The most important physician of the Roman Empire and arguably the most influential physician in medical history. Galen wrote entirely in Greek, and his medical writings preserved today are voluminous. Most of them were translated into Arabic in the ninth century in Baghdad, and through those translations Galen became the most important formative influence on medieval Islamic medicine. see Vivian Nutton, "Roman medicine 250 BC to AD 200" in The Western Medical Tradition ed. L. Conrad, M. Neve and others (Cambridge; Cambridge University Press, 1995) pp. 39-70, esp. pp. 58-70; Vivian Nutton, "Galen's Philosophical Testament: "On My Own Opinions", pp. 27-51 in Aristoteles Werk und Wirkung, Band 2: Kommentierung, Uberlieferung, Nachleben,, ed. Jurgen Wiesner (Berlin: Walter de Gruyter, 1987); Owsei Temkin, Galenism: Rise and Decline of a Medical Philosophy, (Ithaca NY: Cornell University Press, 1973); Sezgin, GAS III, pp. 68-140; and Ullmann, Medizin, pp. 35-68.
Gerard of Cremona, working in Toledo, was responsible for translating into Latin both Arabic original medical treatises and Arabic translations of earlier Greek medical writings. He was a most prolific translator, with 68 works to his credit, and it is through Gerard's translations that medieval Europe came to know most of the medieval Arabic medical writings and much of the Greek material.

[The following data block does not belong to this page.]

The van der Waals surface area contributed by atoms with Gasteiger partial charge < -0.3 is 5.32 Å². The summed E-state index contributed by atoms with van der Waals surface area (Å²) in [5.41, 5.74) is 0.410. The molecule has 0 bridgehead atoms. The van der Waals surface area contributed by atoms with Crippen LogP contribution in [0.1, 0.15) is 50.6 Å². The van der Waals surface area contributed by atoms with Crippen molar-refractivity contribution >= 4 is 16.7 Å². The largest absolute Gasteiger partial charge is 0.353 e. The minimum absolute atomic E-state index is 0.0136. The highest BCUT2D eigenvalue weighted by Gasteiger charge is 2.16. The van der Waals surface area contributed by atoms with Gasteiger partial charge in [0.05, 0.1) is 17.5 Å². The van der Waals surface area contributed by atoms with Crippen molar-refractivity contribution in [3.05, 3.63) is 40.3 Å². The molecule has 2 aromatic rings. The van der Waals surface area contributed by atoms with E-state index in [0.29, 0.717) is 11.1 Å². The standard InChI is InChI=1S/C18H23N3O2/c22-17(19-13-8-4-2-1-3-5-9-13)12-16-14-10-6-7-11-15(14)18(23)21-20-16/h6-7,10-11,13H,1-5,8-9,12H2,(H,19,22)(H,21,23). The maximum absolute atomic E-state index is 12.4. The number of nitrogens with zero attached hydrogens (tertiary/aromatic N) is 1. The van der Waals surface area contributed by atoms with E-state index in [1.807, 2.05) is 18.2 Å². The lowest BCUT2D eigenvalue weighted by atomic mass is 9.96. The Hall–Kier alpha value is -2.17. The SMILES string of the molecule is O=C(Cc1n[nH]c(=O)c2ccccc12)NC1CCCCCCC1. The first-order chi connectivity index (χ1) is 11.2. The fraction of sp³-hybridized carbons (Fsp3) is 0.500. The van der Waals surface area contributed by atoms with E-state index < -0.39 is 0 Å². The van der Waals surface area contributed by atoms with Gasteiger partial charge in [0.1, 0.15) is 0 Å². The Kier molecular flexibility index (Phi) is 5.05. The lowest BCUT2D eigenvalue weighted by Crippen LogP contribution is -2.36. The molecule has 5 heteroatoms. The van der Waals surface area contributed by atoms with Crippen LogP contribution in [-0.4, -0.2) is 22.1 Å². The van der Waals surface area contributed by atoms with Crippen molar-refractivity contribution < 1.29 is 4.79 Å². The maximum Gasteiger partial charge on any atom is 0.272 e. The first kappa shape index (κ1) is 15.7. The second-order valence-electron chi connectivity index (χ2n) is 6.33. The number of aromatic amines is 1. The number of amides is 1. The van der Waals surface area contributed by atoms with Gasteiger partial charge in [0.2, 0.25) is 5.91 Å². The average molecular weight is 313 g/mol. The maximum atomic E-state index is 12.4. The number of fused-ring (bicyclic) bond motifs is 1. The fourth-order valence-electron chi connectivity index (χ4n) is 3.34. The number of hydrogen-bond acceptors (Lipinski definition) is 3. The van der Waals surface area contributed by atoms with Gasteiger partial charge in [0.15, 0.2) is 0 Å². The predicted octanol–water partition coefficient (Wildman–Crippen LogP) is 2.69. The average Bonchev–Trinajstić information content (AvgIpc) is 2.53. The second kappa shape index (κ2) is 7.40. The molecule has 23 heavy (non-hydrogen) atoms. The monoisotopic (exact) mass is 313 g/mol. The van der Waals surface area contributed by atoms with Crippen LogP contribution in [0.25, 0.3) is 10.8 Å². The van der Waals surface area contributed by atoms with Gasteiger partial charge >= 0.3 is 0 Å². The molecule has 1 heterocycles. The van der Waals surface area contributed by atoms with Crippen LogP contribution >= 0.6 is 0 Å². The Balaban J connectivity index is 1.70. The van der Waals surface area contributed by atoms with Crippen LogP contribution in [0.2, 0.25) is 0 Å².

See, Danielle Jacquart, "The influence of Arabic medicine in the medieval West", in Encyclopedia of the History of Arabic Science, ed. R. Rashed (London: Routledge, 1996), vol. 3, pp. 963-984.
Ghiyāth al-Dīn ‘Alī ibn Amīrān
al-Ḥusaynī al-Iṣfahānī (fl. c. 1474/879 H)
غياث الدين على ابن اميرا الحسينى الاصفهاني
He is best known for a Persian encyclopedia of the natural sciences titled Danish'namah-i Jahan which he completed in either 1474/879 or 1466/871. The encyclopedia was concerned with meteorology, minerology, botany, and anatomy. A small treatise on foodstuffs, in table format, is preserved in the NLM collection.
Ghulām Imām, Ḥakīm (dates uncertain)
حكيم غلام امام
Ḥakīm Ghulām Imām composed a Persian-language treatise on therapeutics titled ‘Ilāj al-ghurabā’ (The Treatment of Rare Conditions), which is preserved today in only one recorded manuscript (now in India) but which was printed in India many times in the 19th century. Nothing is known of the author, though it can be assumed that he was active in India before the first quarter of the 19th century.
For copies and printings of his treatise, see Storey PL II,2, p. 318, no. 70